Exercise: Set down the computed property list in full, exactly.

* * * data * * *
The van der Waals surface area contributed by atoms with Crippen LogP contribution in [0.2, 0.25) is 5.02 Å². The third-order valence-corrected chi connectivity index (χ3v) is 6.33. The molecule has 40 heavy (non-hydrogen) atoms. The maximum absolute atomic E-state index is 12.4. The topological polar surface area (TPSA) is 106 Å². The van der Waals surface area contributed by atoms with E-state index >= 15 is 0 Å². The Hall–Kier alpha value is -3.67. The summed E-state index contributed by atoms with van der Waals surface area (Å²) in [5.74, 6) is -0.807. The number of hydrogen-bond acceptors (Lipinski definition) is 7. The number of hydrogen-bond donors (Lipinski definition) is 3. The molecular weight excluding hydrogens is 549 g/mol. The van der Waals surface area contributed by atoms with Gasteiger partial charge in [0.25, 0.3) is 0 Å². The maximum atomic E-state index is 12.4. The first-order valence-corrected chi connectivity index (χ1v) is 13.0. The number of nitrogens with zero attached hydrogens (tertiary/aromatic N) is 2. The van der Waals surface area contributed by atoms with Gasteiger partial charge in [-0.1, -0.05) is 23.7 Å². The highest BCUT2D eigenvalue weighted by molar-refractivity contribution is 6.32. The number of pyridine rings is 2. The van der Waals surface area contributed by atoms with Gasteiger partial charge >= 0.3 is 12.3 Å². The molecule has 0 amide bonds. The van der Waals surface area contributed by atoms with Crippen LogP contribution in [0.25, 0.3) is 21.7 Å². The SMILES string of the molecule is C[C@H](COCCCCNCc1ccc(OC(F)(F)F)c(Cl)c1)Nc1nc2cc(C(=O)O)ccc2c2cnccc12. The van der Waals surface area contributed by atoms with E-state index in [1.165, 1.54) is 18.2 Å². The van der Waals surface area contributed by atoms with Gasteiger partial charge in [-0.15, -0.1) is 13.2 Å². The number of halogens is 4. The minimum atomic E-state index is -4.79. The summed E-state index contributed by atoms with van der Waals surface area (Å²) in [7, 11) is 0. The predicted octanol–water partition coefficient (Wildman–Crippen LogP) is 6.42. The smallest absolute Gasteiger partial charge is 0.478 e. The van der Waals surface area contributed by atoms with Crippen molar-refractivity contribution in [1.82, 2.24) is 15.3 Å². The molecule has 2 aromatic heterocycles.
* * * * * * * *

The van der Waals surface area contributed by atoms with Crippen LogP contribution in [0.2, 0.25) is 5.02 Å². The third-order valence-corrected chi connectivity index (χ3v) is 6.33. The molecule has 40 heavy (non-hydrogen) atoms. The maximum absolute atomic E-state index is 12.4. The topological polar surface area (TPSA) is 106 Å². The van der Waals surface area contributed by atoms with E-state index >= 15 is 0 Å². The Hall–Kier alpha value is -3.67. The summed E-state index contributed by atoms with van der Waals surface area (Å²) in [5.74, 6) is -0.807. The number of hydrogen-bond acceptors (Lipinski definition) is 7. The number of hydrogen-bond donors (Lipinski definition) is 3. The molecular weight excluding hydrogens is 549 g/mol. The van der Waals surface area contributed by atoms with Gasteiger partial charge in [0.25, 0.3) is 0 Å². The maximum atomic E-state index is 12.4. The first-order valence-corrected chi connectivity index (χ1v) is 13.0. The number of nitrogens with zero attached hydrogens (tertiary/aromatic N) is 2. The van der Waals surface area contributed by atoms with Gasteiger partial charge in [-0.1, -0.05) is 23.7 Å². The highest BCUT2D eigenvalue weighted by molar-refractivity contribution is 6.32. The number of pyridine rings is 2. The van der Waals surface area contributed by atoms with Gasteiger partial charge >= 0.3 is 12.3 Å². The molecule has 0 amide bonds. The van der Waals surface area contributed by atoms with Crippen LogP contribution in [0.25, 0.3) is 21.7 Å². The SMILES string of the molecule is C[C@H](COCCCCNCc1ccc(OC(F)(F)F)c(Cl)c1)Nc1nc2cc(C(=O)O)ccc2c2cnccc12. The van der Waals surface area contributed by atoms with E-state index in [1.165, 1.54) is 18.2 Å². The van der Waals surface area contributed by atoms with Gasteiger partial charge in [-0.15, -0.1) is 13.2 Å². The number of halogens is 4. The minimum atomic E-state index is -4.79. The summed E-state index contributed by atoms with van der Waals surface area (Å²) in [7, 11) is 0. The predicted octanol–water partition coefficient (Wildman–Crippen LogP) is 6.42. The smallest absolute Gasteiger partial charge is 0.478 e. The van der Waals surface area contributed by atoms with Crippen molar-refractivity contribution in [1.82, 2.24) is 15.3 Å². The molecule has 2 aromatic heterocycles.